Marseille strike leaves streets piled high with 900 tons of trash
Tim Hanlon


Garbage has been piling high in Marseille streets, with more than 900 tons now uncollected in a strike that residents claim is causing a health hazard.

The dispute between trash collectors and their bosses at Polyceo, a subsidiary of the Derichebourg Group, is now in its 13th day with no end in sight.

Strikers want the director and his assistant removed from the Marseille site.



While management at Derichebourg are claiming the workers are trying to hold them "hostage," the strikers say they have to live with "harassment" from their bosses.

In the meantime, Marseille residents are unhappy with the garbage building up. Police have said there is now more than 900 tons that need removing.

"It's regular. It's either during the holidays or in the summer when it's 36 degrees. They choose the most critical moments to go on strike. So me, personally, I mean the workers, I recognize their right to strike, but this is getting too much," said Angie, a local resident.

"It's the holidays, there's COVID, people are under pressure everywhere, by measures from all sides and during the holidays they add this problem, which is a serious health problem. Because, in my opinion, if there are people who have COVID, it comes from the rubbish."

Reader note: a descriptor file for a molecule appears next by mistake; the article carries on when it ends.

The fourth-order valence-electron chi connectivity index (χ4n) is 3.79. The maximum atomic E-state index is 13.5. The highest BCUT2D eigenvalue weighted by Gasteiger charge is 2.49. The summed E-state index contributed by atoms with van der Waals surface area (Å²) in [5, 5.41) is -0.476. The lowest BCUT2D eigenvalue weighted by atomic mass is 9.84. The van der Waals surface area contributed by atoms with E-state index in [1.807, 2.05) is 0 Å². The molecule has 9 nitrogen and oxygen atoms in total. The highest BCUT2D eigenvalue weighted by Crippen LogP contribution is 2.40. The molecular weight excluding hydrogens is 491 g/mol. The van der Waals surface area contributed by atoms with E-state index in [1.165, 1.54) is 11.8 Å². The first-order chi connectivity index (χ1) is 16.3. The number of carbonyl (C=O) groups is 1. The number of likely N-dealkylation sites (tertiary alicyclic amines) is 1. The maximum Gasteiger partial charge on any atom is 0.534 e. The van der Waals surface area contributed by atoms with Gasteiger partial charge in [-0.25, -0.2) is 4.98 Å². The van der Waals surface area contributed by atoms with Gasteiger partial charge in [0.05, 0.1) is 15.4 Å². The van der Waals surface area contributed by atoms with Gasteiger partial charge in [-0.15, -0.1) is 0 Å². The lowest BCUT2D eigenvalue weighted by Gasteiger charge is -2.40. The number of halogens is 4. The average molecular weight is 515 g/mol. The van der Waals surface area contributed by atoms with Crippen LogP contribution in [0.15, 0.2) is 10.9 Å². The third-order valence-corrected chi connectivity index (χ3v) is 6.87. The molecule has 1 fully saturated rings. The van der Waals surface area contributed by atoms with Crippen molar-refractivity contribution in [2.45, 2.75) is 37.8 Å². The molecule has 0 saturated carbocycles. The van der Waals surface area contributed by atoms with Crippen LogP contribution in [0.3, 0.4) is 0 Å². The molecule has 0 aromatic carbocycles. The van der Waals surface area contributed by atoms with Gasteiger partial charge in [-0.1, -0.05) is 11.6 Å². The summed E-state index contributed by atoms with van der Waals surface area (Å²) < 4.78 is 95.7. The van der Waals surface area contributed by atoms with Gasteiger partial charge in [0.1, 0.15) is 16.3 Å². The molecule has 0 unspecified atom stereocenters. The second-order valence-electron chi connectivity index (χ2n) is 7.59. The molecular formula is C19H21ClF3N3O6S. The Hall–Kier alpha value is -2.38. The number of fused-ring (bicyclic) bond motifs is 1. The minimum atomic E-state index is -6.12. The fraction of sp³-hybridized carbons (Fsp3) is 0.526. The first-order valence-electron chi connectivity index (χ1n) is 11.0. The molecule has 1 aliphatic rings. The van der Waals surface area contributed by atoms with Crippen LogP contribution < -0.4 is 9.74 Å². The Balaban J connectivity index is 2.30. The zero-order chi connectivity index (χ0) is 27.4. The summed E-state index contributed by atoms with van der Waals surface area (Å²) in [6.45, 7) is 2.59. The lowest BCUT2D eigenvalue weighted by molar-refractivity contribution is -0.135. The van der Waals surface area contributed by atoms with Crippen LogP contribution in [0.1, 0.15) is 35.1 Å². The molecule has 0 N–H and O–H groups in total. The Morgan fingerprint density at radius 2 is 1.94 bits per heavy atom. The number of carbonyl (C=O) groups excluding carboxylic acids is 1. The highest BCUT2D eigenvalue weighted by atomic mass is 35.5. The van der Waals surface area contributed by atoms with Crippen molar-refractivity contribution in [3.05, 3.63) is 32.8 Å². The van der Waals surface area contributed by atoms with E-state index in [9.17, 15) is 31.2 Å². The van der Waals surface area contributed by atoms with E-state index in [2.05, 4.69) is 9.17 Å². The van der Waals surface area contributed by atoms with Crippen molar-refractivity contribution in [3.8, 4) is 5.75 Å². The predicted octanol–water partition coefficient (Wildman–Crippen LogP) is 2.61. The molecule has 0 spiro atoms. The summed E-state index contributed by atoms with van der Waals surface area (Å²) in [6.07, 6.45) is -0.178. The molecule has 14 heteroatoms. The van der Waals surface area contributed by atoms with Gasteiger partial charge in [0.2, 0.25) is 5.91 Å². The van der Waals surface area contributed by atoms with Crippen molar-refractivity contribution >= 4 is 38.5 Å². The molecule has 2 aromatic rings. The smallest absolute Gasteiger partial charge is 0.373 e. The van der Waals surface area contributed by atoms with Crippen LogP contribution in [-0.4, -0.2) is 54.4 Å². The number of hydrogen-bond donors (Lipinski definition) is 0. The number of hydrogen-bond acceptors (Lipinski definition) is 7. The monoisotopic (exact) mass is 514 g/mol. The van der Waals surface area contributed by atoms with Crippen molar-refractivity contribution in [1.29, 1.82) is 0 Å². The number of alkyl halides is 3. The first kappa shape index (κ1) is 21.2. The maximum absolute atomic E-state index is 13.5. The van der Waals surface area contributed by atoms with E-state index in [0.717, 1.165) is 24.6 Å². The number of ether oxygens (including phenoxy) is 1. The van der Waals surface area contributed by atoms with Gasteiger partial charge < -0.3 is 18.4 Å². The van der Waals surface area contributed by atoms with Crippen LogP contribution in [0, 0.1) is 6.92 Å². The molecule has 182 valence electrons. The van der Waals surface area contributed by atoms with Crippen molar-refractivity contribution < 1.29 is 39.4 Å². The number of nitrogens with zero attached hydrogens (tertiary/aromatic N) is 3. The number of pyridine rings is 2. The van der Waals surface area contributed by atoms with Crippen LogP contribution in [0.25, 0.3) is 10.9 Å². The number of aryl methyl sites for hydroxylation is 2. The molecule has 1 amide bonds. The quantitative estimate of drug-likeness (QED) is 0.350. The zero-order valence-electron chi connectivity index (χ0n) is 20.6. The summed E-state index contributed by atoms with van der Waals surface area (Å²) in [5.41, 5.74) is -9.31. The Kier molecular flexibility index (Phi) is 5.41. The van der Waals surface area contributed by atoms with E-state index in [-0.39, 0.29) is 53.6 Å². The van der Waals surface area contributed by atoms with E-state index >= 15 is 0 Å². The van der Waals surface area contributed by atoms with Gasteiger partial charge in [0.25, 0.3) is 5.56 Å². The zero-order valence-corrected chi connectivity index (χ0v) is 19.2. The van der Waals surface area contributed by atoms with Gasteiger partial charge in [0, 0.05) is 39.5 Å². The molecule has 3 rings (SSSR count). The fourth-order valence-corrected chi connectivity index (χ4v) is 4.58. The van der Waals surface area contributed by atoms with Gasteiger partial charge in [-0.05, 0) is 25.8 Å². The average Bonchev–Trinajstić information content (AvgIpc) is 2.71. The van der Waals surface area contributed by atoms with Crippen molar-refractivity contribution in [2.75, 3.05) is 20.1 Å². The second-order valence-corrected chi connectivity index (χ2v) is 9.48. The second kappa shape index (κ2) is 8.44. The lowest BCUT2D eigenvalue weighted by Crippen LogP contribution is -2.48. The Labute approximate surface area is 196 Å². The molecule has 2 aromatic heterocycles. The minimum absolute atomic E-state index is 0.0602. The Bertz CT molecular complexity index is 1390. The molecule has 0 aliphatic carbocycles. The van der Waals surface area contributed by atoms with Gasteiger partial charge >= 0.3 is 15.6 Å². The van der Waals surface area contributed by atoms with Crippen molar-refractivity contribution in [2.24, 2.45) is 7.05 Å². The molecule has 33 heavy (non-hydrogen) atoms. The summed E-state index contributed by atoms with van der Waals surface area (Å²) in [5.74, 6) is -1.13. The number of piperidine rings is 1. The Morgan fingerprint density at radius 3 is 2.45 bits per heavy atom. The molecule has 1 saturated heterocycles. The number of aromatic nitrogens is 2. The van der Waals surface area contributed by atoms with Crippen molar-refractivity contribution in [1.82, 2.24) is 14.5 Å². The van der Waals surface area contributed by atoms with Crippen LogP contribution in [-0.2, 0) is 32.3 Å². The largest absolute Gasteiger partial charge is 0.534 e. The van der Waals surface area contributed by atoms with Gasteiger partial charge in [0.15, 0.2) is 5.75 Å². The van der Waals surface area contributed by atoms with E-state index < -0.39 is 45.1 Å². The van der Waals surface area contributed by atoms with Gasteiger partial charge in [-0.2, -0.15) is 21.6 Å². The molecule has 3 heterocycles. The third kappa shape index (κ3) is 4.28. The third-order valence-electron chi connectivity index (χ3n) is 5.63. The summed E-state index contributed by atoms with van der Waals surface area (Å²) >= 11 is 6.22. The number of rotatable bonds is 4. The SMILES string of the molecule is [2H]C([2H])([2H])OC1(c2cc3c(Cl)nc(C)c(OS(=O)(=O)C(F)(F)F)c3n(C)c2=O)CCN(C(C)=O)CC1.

Residents are worried about the health hazard from the rubbish. /Nicolas Tucat/AFP

Residents are worried about the health hazard from the rubbish. /Nicolas Tucat/AFP


Strikers are standing firm on their demands, despite the threat of fines or even prison sentences.

"There is harassment, blackmail, there's been a lot of things happening, in fact, it's according to who tells you," said Kamel, who is among the strikers.

"I'll give you an example, an incumbent who brings in a friend or cousin who is a temporary worker and who is not well regarded by the management, from one day to the next the temporary worker is stopped working. They call the temp agency and they say 'you're stopping him.' We don't want any more of that."

The strikers have been described as an "irrational movement" by Thomas Derichebourg, president of the Derichebourg Group, who claimed what they were doing was "hostage taking."

He continued: "There is no question of giving in to an ultimatum, this is the first time that I have been asked for the head of a leader by way of a strike and the press."

Source(s): AFP

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